In direct opposition to iconic graphic designer Peter Saville, who famously claimed record sleeve design is a “dead art,” ‘Designing for the First Impression’ documents some of the best sleeve and event flyers from designers currently plying their trade. So far we’ve taken a vibrant deep dive through Patrick Savile‘s pastel futurism, all the way to the riso printing techniques of Bristol-based design house Atelier Superplus.

The sixth instalment has a peek at a trio of designers embracing disparate aesthetic approaches. Each having picked out a selection of their favourite designs, they also took a moment to speak about influences, creative process and everything else in between.

Check the series so far: Part 1 / Part 2 / Part 3 / Part 4 / Part 5


AJAM

Bristol-based designer AJAM has produced artwork for clubbing institutions Fabric, PIP Den Haag and Tresor, not to mention a slew of great parties including reputable Brummie knees-up, space•lab. While it’s hard to pin down a clear overarching aesthetic, airbrushed rave flyers of the late ’80s/early ’90s have certainly made a big impression.

“I try to incorporate as much of a concept into my artwork as possible, whilst adhering to a brief and the thoughts of the client. I like to consider how a piece could work stand-alone and not just as a functional bit of design. I have a huge love for quantum theories and constantly have huge, unanswerable existential questions running through my head; e.g. Where are we? How do dimensions work? Are we just a simulation? Has the decisions the universe has taken to get us to here just been a code? A series of 1’s and 0’s, yes’ and no’s? These questions are what provokes my way of thinking before approaching a project. I find that unanswerable questions need creativity to even think about answering them.”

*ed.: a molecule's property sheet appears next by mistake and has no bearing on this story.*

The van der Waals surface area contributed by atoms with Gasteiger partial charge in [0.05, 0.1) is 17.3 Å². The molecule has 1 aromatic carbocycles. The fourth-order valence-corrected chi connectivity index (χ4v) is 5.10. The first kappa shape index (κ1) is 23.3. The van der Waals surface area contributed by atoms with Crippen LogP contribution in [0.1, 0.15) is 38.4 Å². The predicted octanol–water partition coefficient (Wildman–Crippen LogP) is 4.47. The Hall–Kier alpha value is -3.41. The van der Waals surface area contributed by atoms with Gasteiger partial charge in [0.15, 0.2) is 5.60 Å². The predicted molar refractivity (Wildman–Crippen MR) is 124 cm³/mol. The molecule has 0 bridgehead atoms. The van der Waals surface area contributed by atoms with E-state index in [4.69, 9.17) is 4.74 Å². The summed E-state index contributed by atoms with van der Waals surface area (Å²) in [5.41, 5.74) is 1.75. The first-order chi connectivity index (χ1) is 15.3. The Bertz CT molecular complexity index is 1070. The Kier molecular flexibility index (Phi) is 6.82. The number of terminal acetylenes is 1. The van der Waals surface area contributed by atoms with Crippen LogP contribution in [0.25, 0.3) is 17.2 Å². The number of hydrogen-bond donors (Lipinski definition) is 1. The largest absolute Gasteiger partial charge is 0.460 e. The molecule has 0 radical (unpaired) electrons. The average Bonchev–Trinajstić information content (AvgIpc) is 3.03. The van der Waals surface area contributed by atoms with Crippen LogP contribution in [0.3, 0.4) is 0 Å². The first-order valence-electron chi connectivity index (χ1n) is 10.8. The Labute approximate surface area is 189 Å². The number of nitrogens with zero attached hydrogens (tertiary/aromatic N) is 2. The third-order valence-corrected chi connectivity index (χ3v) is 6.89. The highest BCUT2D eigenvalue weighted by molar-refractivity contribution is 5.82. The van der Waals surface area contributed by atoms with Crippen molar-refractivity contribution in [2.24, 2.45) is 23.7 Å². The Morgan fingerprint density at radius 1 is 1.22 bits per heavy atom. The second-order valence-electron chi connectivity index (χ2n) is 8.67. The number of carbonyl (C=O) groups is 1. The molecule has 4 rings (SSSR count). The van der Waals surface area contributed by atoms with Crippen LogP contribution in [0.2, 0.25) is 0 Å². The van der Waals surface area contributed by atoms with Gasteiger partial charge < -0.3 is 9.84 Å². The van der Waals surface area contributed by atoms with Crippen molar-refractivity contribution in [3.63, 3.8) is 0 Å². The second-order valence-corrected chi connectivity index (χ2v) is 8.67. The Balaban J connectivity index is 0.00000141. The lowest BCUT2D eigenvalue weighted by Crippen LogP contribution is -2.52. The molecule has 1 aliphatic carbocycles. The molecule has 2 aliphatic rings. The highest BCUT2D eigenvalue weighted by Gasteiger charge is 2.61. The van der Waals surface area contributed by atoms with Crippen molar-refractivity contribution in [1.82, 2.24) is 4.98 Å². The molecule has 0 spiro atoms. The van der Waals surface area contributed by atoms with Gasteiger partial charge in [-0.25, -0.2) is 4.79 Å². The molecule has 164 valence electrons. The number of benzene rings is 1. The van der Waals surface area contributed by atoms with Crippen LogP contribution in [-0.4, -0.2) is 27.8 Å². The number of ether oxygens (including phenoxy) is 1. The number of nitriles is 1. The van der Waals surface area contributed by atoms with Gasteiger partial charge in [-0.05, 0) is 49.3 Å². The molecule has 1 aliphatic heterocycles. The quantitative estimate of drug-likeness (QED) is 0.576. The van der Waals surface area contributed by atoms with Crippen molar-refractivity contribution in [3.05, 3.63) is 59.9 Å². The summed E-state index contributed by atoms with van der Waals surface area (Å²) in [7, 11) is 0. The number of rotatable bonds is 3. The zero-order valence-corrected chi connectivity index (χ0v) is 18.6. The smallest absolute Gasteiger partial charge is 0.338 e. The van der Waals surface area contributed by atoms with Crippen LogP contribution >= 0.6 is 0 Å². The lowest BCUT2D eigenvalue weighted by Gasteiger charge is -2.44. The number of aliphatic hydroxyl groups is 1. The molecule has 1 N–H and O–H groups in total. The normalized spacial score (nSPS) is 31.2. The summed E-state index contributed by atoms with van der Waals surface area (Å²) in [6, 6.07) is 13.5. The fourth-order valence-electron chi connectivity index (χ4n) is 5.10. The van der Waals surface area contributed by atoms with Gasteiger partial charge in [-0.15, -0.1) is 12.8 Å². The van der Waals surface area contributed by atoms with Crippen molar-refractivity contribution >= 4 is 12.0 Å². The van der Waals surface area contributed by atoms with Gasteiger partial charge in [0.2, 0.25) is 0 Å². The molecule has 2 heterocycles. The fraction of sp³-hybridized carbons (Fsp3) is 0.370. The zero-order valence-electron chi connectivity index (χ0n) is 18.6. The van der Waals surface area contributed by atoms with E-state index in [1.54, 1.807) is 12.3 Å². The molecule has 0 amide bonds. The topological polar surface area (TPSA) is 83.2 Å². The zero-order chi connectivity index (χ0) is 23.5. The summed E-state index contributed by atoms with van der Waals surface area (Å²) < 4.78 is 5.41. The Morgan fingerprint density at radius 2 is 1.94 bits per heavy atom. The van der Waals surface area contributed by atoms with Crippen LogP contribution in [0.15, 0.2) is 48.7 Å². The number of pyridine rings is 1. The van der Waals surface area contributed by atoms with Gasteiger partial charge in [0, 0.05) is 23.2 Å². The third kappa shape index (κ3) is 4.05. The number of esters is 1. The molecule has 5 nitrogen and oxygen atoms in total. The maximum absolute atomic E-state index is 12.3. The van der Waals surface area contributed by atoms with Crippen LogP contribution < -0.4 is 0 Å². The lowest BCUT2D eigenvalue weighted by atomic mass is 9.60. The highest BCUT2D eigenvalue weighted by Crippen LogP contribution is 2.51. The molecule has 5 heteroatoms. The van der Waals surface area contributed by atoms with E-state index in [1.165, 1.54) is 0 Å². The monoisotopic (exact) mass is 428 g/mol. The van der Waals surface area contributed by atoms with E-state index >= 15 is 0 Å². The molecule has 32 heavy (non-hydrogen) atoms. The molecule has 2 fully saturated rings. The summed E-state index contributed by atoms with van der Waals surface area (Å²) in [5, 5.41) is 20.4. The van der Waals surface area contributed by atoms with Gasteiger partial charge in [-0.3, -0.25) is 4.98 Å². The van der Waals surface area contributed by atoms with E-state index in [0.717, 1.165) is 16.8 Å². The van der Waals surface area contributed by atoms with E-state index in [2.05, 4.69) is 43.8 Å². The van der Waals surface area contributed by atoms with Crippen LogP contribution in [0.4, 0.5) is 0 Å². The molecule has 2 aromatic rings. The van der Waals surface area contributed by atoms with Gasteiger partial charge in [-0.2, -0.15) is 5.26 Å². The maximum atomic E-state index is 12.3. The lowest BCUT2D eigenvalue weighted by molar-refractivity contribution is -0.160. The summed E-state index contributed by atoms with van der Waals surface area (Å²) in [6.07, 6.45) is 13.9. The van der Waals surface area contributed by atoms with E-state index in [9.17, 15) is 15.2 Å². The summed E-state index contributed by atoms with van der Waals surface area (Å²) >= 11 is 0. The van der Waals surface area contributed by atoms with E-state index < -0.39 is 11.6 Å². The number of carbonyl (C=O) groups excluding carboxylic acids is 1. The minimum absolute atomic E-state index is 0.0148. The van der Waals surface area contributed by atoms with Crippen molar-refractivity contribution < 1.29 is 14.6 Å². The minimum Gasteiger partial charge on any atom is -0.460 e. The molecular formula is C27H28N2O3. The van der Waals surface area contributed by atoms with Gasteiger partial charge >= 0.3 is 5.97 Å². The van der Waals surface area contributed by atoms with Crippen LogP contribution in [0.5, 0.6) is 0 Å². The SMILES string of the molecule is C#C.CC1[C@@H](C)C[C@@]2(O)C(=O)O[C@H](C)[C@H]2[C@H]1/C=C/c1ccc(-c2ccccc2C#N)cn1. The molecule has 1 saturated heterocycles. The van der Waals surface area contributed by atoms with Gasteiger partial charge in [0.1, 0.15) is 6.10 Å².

Maria Vorobjova

Boiler Room, Sneaker Social Club and Manchester club night BLOOM have all enlisted Maria Vorobjova‘s services at one time or another. Currently studying at London’s Royal College Of Art, her implementation of vivid primary colours and collagist, multidisciplinary approach never fail to draw the eye. Remarkably fresh, at first glance a Vorobjova design may seem chaotic, but closer inspection reveals a keen attention to detail.

“Experimentation and Play are key to what I do! My process begins before I even start the work; I collect and pocket any sort of snippets, objects and images that catch my eye, from classical Renaissance paintings to 1970s interior design catalogues, which I scan in and collate into a growing visual archive.

I then rework and repurpose this found imagery into dynamic collages within the new context of club night artwork. I try to channel the rhythmic energy of these parties through the graphic forms and shapes that dance around the compositions. I love seeing the old material and the new clash, mesh and boogie together in a new context.”

 

False Heraldry

We turn our gaze towards Melbourne for the third and final designer. Graduating from the cut and paste Xerox approach popularised by DIY punk zines of the ’70s and ’80s, Alex Campbell, AKA False Heraldry, has since adopted heraldic tradition as his go-to aesthetic. If your newly-founded record label needs a coat of arms, he’s your guy.

“A lot of my older work was inspired by old metal & punk flyers, so I used a Xerox photocopier to downsample, scan and re-print a lot of found images that’d have a “cut-up” feel, with imperfections and mistakes left in the piece. Since moving city and turfing the Xerox I’ve been utilising noisy textures less and less, opting for clean colours with heavy influences from flags, heraldry and black-ops military symbology. I’ll often re-use symbols or images to create a visual narrative or cohesion across the work I do, which can be pretty diverse in both style and context.”

About The Author

Leave a Reply